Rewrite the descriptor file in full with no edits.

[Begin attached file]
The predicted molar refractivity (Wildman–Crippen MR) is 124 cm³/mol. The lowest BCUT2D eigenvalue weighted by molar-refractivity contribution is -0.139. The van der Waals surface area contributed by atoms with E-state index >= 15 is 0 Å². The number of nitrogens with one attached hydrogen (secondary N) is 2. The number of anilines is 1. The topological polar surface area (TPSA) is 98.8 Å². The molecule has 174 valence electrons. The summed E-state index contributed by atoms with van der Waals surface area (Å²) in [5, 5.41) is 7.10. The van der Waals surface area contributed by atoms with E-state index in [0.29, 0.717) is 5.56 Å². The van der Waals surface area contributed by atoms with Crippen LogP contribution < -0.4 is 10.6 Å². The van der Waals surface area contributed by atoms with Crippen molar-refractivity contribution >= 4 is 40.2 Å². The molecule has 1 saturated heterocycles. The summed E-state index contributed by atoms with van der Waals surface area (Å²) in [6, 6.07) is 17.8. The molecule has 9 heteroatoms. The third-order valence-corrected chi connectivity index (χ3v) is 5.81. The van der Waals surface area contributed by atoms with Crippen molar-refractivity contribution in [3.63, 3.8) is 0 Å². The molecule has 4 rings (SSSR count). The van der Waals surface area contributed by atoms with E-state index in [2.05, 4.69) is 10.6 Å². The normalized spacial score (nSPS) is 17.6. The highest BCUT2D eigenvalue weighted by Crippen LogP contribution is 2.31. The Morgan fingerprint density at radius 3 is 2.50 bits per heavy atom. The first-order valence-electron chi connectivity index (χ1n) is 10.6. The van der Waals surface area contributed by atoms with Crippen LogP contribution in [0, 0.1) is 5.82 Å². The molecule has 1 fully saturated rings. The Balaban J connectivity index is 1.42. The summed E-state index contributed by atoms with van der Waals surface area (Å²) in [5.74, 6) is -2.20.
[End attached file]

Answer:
The predicted molar refractivity (Wildman–Crippen MR) is 124 cm³/mol. The lowest BCUT2D eigenvalue weighted by molar-refractivity contribution is -0.139. The van der Waals surface area contributed by atoms with E-state index >= 15 is 0 Å². The number of nitrogens with one attached hydrogen (secondary N) is 2. The number of anilines is 1. The topological polar surface area (TPSA) is 98.8 Å². The molecule has 174 valence electrons. The summed E-state index contributed by atoms with van der Waals surface area (Å²) in [5, 5.41) is 7.10. The van der Waals surface area contributed by atoms with E-state index in [0.29, 0.717) is 5.56 Å². The van der Waals surface area contributed by atoms with Crippen LogP contribution < -0.4 is 10.6 Å². The van der Waals surface area contributed by atoms with Crippen molar-refractivity contribution >= 4 is 40.2 Å². The molecule has 1 saturated heterocycles. The summed E-state index contributed by atoms with van der Waals surface area (Å²) in [6, 6.07) is 17.8. The molecule has 9 heteroatoms. The third-order valence-corrected chi connectivity index (χ3v) is 5.81. The van der Waals surface area contributed by atoms with Crippen molar-refractivity contribution in [3.63, 3.8) is 0 Å². The molecule has 4 rings (SSSR count). The van der Waals surface area contributed by atoms with E-state index in [2.05, 4.69) is 10.6 Å². The normalized spacial score (nSPS) is 17.6. The highest BCUT2D eigenvalue weighted by Crippen LogP contribution is 2.31. The Morgan fingerprint density at radius 3 is 2.50 bits per heavy atom. The first-order valence-electron chi connectivity index (χ1n) is 10.6. The van der Waals surface area contributed by atoms with Crippen LogP contribution in [0, 0.1) is 5.82 Å². The molecule has 1 fully saturated rings. The Balaban J connectivity index is 1.42. The summed E-state index contributed by atoms with van der Waals surface area (Å²) in [5.74, 6) is -2.20.